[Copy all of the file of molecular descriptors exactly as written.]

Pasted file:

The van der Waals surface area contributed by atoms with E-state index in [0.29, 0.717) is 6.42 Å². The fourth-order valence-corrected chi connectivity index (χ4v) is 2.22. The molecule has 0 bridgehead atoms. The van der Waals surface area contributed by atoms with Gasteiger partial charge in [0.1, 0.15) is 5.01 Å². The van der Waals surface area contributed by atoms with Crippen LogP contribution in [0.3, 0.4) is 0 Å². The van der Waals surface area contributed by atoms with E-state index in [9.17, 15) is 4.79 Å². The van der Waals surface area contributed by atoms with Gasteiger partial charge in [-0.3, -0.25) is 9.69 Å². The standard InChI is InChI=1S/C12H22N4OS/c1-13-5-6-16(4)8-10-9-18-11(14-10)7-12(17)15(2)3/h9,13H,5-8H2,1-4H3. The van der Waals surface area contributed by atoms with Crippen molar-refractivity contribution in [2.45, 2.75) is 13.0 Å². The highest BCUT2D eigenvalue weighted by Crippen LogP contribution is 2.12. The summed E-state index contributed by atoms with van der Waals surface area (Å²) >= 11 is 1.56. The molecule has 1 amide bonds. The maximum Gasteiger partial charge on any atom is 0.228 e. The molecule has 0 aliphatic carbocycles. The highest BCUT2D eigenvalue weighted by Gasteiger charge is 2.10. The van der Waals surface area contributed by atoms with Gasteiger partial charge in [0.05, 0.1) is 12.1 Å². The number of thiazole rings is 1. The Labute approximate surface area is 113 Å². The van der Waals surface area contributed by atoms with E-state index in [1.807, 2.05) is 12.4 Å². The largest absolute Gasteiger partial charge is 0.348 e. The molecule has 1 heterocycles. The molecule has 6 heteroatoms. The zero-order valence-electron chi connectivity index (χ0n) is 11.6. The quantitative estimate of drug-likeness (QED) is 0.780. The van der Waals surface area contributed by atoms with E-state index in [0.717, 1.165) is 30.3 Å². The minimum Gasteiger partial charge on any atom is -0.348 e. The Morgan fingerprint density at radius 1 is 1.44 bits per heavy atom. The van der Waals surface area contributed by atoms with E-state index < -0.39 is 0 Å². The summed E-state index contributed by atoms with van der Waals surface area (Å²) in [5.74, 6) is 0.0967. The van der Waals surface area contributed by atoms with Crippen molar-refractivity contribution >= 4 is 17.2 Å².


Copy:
The van der Waals surface area contributed by atoms with E-state index in [0.29, 0.717) is 6.42 Å². The fourth-order valence-corrected chi connectivity index (χ4v) is 2.22. The molecule has 0 bridgehead atoms. The van der Waals surface area contributed by atoms with Gasteiger partial charge in [0.1, 0.15) is 5.01 Å². The van der Waals surface area contributed by atoms with Crippen LogP contribution in [0.3, 0.4) is 0 Å². The van der Waals surface area contributed by atoms with E-state index in [9.17, 15) is 4.79 Å². The van der Waals surface area contributed by atoms with Gasteiger partial charge in [-0.3, -0.25) is 9.69 Å². The standard InChI is InChI=1S/C12H22N4OS/c1-13-5-6-16(4)8-10-9-18-11(14-10)7-12(17)15(2)3/h9,13H,5-8H2,1-4H3. The van der Waals surface area contributed by atoms with Crippen molar-refractivity contribution in [2.45, 2.75) is 13.0 Å². The highest BCUT2D eigenvalue weighted by Crippen LogP contribution is 2.12. The summed E-state index contributed by atoms with van der Waals surface area (Å²) >= 11 is 1.56. The molecule has 1 amide bonds. The maximum Gasteiger partial charge on any atom is 0.228 e. The molecule has 0 aliphatic carbocycles. The highest BCUT2D eigenvalue weighted by Gasteiger charge is 2.10. The van der Waals surface area contributed by atoms with Gasteiger partial charge in [0.05, 0.1) is 12.1 Å². The number of thiazole rings is 1. The Labute approximate surface area is 113 Å². The van der Waals surface area contributed by atoms with E-state index in [1.807, 2.05) is 12.4 Å². The largest absolute Gasteiger partial charge is 0.348 e. The molecule has 1 heterocycles. The molecule has 6 heteroatoms. The zero-order valence-electron chi connectivity index (χ0n) is 11.6. The quantitative estimate of drug-likeness (QED) is 0.780. The van der Waals surface area contributed by atoms with E-state index in [0.717, 1.165) is 30.3 Å². The minimum Gasteiger partial charge on any atom is -0.348 e. The Morgan fingerprint density at radius 1 is 1.44 bits per heavy atom. The van der Waals surface area contributed by atoms with E-state index < -0.39 is 0 Å². The summed E-state index contributed by atoms with van der Waals surface area (Å²) in [5.74, 6) is 0.0967. The van der Waals surface area contributed by atoms with Crippen molar-refractivity contribution >= 4 is 17.2 Å².